We constructed 5 main dichotomous variables describing sexual behavior leading to increased risk of sexually transmitted infections. The first, compliance, reflects whether each woman refrained from having unprotected sex with an untreated or incompletely treated partner after treatment of her initial infection. The second, douching after sex, reflects whether the woman used a vaginal douche after sexual intercourse. The third, mutual monogamy, reflects whether the woman had one steady, faithful sexual partner or no sexual partner during the study period. The fourth, risky sex, reflects condom use in different contexts: a woman was considered “risky” if she reported a casual partner with whom she never used condoms or any partner with whom she reported both 5 or more unprotected acts in the last 3 months and incorrect or problematic condom use. Finally, the fifth behavior, rapid partner turnover, indicates whether the woman acquired a new sexual partner within 3 months of having sex with a previous partner. More detailed descriptions of these behaviors have been previously published. 32 Additionally, in the current analysis, we have conducted more limited assessments of a sixth variable, concurrency, based on observed overlap between the reported first and last dates of sex with different partners. Fifteen women who did not have a sexual partner during the study period were classified in the low-risk category for each behavioral variable. 32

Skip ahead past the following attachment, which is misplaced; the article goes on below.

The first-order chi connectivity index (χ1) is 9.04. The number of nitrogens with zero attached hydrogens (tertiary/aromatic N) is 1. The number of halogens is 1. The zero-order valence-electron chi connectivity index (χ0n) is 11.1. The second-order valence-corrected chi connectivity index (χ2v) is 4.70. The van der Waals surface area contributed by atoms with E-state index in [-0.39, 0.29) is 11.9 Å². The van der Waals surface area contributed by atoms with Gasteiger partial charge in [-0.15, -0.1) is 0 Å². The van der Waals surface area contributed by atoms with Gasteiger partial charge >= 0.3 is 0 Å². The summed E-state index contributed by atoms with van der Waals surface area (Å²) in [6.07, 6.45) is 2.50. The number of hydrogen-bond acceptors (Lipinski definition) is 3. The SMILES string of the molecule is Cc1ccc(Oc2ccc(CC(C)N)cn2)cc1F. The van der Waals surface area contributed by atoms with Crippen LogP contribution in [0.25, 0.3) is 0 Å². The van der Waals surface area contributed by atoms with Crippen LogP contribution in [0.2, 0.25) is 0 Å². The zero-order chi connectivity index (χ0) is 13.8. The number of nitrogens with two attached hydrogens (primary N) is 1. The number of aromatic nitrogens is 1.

Attitudes and Beliefs
In addition to evaluating reported prevalences of the 5 main behavioral constructs and their relationship with risk of reinfection, we evaluated possible differences between African-American and Mexican-American participants regarding attitudes about relationships and beliefs regarding partner availability. Women were asked to respond to several relevant measures: how easy or hard it was to find a good man in San Antonio (6-level Likert scale, from very easy to very hard); whether it was a good idea to have simultaneous sexual relationships with more than one man (yes or no); how important it was to be in a relationship with a man (5-level Likert scale); and whether there were more available men or women in San Antonio (5-level Likert scale). In addition, for each of the 5 most recent sexual partners, each woman was asked whether she would still have sex with him if he had sex with other women (yes, no, or conditional). Women who specified that they would only continue a sexual relationship if the man used a condom with her were classified as “no”; therefore, this measure represents a willingness to have unprotected sex with an unfaithful partner. We created dichotomizations for variables assessed on a Likert scale and conducted sensitivity analyses by constructing alternate dichotomizations to test the robustness of the observed associations.